One of the main reasons people switch jobs is due to being dissatisfied with a superior. But when someone is satisfied with their superior and has a quality relationship with them, people stay at their company, even when they face challenges. Also, the overall atmosphere in the workplace can become extremely meaningful and the work culture will flourish.
Valentine's day is a holiday revolving around friendship (and love), so I thought to write about the friendships between superiors and subordinates. I have to make a disclaimer at this point, as I'm writing this from my personal perspective. In Finland, Valentine's day is not solely about romance, it celebrates friendship and all meaningful relationships between people. It's common to send cards to your friends, and it's not seen as a romantic gesture unless you specifically make it into one. With this in mind, you might even see Valentine's day events in workplaces.
It's sad that many people believe that leaders should not be friends with their colleagues. It's also sad that some company cultures don't support people showing their emotions in the workplace. Luckily, we're already seeing this change in Finland.
Emotions are there to strengthen the whole work community
You might think that emotions can get in the way of working life, but this is not the case in most situations at all. Emotions are a fully natural resource for us, and being aware of your feelings is another important part of leadership. A good superior is able to recognize the value of their subordinates' feelings and is also able to state their own feelings out loud. Superiors have to balance between professionalism and forming a meaningful personal relationship with their subordinates.
The best superiors are able to celebrate the success of their subordinates and support them through their struggles (both in and out of office). It takes also a well-committed superior to challenge their colleagues to reach better results and – from time to time in the form of constructive feedback.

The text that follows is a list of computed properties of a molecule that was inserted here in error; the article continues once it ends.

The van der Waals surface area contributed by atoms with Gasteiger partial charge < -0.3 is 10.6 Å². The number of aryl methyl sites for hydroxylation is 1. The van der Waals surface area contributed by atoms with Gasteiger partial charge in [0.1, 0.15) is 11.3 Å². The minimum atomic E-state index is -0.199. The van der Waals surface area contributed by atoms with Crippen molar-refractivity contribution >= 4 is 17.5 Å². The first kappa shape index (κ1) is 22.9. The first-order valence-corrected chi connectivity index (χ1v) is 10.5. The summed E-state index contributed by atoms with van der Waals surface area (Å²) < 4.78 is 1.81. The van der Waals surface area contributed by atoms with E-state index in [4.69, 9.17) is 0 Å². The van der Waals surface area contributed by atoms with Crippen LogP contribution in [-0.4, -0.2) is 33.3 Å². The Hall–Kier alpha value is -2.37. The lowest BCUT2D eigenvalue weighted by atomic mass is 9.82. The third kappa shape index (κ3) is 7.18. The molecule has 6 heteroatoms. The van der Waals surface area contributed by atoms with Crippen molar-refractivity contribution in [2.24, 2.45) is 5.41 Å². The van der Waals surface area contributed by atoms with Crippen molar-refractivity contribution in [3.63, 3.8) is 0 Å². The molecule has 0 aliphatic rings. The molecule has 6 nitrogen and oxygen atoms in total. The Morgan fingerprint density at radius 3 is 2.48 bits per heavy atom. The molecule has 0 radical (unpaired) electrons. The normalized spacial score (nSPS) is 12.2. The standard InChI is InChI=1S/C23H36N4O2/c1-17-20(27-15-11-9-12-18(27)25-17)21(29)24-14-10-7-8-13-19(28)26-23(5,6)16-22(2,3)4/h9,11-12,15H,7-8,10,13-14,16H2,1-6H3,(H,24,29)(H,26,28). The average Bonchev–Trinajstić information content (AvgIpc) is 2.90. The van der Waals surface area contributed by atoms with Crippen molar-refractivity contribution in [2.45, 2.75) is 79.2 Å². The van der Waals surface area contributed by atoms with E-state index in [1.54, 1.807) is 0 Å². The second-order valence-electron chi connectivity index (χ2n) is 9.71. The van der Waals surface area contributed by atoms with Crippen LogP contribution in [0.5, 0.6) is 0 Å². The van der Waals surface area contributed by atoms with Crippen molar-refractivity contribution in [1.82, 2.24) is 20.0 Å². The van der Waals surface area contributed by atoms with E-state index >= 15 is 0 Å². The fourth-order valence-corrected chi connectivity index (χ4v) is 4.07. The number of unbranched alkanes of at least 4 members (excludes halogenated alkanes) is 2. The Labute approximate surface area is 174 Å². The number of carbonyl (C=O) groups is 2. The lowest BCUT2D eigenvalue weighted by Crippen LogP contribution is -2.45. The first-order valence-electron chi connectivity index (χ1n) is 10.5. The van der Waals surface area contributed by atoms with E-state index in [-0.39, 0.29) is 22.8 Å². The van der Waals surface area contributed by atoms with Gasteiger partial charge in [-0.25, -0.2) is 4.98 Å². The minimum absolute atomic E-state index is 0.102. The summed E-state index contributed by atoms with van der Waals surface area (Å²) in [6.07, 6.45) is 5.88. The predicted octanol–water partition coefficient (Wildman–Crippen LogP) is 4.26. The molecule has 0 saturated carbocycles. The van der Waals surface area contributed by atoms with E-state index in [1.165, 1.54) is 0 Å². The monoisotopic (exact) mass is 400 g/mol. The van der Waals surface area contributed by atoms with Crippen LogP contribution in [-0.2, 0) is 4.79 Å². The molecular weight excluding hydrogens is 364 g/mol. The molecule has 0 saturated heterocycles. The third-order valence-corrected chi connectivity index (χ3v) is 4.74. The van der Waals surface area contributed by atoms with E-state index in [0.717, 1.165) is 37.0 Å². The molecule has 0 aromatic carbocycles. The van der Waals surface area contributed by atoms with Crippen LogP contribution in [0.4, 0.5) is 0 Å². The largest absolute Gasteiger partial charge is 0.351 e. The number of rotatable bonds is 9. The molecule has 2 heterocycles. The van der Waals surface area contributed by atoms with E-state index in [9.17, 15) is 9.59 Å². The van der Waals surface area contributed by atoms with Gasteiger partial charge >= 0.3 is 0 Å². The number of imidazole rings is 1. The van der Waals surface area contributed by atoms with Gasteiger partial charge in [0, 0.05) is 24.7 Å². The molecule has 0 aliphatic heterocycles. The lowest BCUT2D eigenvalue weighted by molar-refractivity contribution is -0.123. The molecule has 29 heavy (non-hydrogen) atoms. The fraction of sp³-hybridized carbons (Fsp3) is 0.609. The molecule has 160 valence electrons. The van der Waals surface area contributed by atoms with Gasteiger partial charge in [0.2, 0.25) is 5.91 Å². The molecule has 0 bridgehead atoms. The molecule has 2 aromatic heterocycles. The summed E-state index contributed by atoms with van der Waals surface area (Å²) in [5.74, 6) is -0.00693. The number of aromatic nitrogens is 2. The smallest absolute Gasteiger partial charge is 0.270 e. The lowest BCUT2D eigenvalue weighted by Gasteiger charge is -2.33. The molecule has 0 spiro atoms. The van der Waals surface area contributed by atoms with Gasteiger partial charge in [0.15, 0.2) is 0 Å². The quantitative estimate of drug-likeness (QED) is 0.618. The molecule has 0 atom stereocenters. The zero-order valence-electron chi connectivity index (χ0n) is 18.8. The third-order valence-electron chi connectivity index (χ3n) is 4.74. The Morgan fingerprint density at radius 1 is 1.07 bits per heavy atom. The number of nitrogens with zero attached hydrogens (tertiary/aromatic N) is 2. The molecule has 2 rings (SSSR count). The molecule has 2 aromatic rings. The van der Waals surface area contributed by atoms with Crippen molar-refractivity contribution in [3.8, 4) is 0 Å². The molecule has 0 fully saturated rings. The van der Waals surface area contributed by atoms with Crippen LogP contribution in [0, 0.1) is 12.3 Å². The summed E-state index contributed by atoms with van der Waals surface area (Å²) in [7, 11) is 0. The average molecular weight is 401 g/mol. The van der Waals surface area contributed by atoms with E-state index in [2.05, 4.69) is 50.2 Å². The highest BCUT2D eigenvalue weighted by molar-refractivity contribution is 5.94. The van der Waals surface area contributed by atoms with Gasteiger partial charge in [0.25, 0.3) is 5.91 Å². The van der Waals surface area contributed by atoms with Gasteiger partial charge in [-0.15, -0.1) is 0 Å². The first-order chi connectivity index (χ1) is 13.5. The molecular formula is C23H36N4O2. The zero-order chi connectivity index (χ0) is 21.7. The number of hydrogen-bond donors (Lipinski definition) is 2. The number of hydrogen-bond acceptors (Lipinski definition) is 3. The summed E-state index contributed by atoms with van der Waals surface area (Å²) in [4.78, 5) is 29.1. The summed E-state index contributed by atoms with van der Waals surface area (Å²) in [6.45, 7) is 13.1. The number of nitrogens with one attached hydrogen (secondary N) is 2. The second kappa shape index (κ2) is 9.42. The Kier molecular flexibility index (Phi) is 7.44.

Friendship won't get in the way if you don't let it
A friend is someone that you can confide in and commit to. The common phrase, ‘It takes two to tango', implies that friendship needs to be mutual. These elements can be found also in good management. As the relationship between a superior and subordinate transforms into a friendship, it puts a restraint on the superior's professionalism. You have to be able to tell the subordinate the harshest criticism, even if the subordinate is your friend. But why is it supposed to be harder to handle such management tasks that include you putting your friend in place than it is when talking to a mere work acquaintance that happens to be your subordinate?
Receiving such criticism could be deemed even easier if you know there are feelings of friendship behind the superior's words. Giving positive feedback more often might also be easier if you know your subordinates better.
Nowadays it's not that uncommon to have a superior who is thousands of miles away. In the worst-case scenario, you never have the chance for a good heart-to-heart. The superior can still be a great leader, even if they don't see every subordinate as their personal friend or even if they're located all the way across the country. Still, I'm more than willing to say that the superior who is also their subordinate's friend, can be an excellent one, as long as they can treat every subordinate equitably and not show favoritism based on personal feelings.
Additionally, the kind of superiority that shows their vulnerable side is more likely to also get the subordinate to open up and show their strengths, weaknesses, and emotions, and the superior can then better support and nurture that person.
We have a whole spectrum of us to show (also at work)
I for one feel strongly about the fact that we come to work as 100% people and we cannot just compartmentalize our feelings and leave them at the doorstep of our offices, and later pick them up again while we clock out. A great workplace has friendships that span across titles and celebrates the vast spectrum of emotions that can be seen in the workplace.
I've had the privilege of having great work relationships, with my superiors and subordinates. The superiors from my most meaningful jobs in the past are still close friends of mine. So thank you to Anne and Kaisu, and my current boss Jussi. You've also shown me, what it means to be a good leader and friend.
Author: Maria Vihtkari, Chief Human Resource Officer, Valamis.
Valamis is the parent company of Haallas.
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